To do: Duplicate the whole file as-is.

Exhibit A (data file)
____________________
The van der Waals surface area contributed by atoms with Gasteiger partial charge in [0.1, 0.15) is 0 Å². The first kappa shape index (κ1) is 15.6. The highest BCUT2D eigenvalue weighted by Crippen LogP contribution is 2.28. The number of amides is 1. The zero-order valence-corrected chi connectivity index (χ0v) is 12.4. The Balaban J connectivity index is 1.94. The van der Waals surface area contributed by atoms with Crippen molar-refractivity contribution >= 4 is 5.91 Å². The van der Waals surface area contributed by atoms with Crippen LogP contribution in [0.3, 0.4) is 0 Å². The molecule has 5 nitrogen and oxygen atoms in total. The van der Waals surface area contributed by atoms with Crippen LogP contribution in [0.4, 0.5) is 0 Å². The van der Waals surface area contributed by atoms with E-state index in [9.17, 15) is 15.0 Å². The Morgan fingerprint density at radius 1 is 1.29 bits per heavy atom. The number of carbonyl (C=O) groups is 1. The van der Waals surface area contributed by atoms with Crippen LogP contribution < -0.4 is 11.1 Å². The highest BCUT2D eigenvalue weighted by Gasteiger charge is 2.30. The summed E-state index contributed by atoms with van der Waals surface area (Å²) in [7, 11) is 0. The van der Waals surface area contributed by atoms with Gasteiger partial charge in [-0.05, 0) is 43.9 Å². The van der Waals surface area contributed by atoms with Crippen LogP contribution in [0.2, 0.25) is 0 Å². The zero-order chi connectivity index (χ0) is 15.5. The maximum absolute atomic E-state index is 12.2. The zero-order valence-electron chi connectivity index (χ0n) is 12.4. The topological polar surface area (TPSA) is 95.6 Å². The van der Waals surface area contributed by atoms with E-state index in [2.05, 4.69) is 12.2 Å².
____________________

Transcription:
The van der Waals surface area contributed by atoms with Gasteiger partial charge in [0.1, 0.15) is 0 Å². The first kappa shape index (κ1) is 15.6. The highest BCUT2D eigenvalue weighted by Crippen LogP contribution is 2.28. The number of amides is 1. The zero-order valence-corrected chi connectivity index (χ0v) is 12.4. The Balaban J connectivity index is 1.94. The van der Waals surface area contributed by atoms with Crippen molar-refractivity contribution >= 4 is 5.91 Å². The van der Waals surface area contributed by atoms with Crippen LogP contribution in [0.3, 0.4) is 0 Å². The molecule has 5 nitrogen and oxygen atoms in total. The van der Waals surface area contributed by atoms with Crippen LogP contribution in [0.4, 0.5) is 0 Å². The van der Waals surface area contributed by atoms with E-state index in [9.17, 15) is 15.0 Å². The Morgan fingerprint density at radius 1 is 1.29 bits per heavy atom. The number of carbonyl (C=O) groups is 1. The van der Waals surface area contributed by atoms with Crippen LogP contribution < -0.4 is 11.1 Å². The highest BCUT2D eigenvalue weighted by Gasteiger charge is 2.30. The summed E-state index contributed by atoms with van der Waals surface area (Å²) in [7, 11) is 0. The van der Waals surface area contributed by atoms with Gasteiger partial charge in [-0.05, 0) is 43.9 Å². The van der Waals surface area contributed by atoms with Crippen LogP contribution in [0.2, 0.25) is 0 Å². The zero-order chi connectivity index (χ0) is 15.5. The maximum absolute atomic E-state index is 12.2. The zero-order valence-electron chi connectivity index (χ0n) is 12.4. The topological polar surface area (TPSA) is 95.6 Å². The van der Waals surface area contributed by atoms with E-state index in [2.05, 4.69) is 12.2 Å².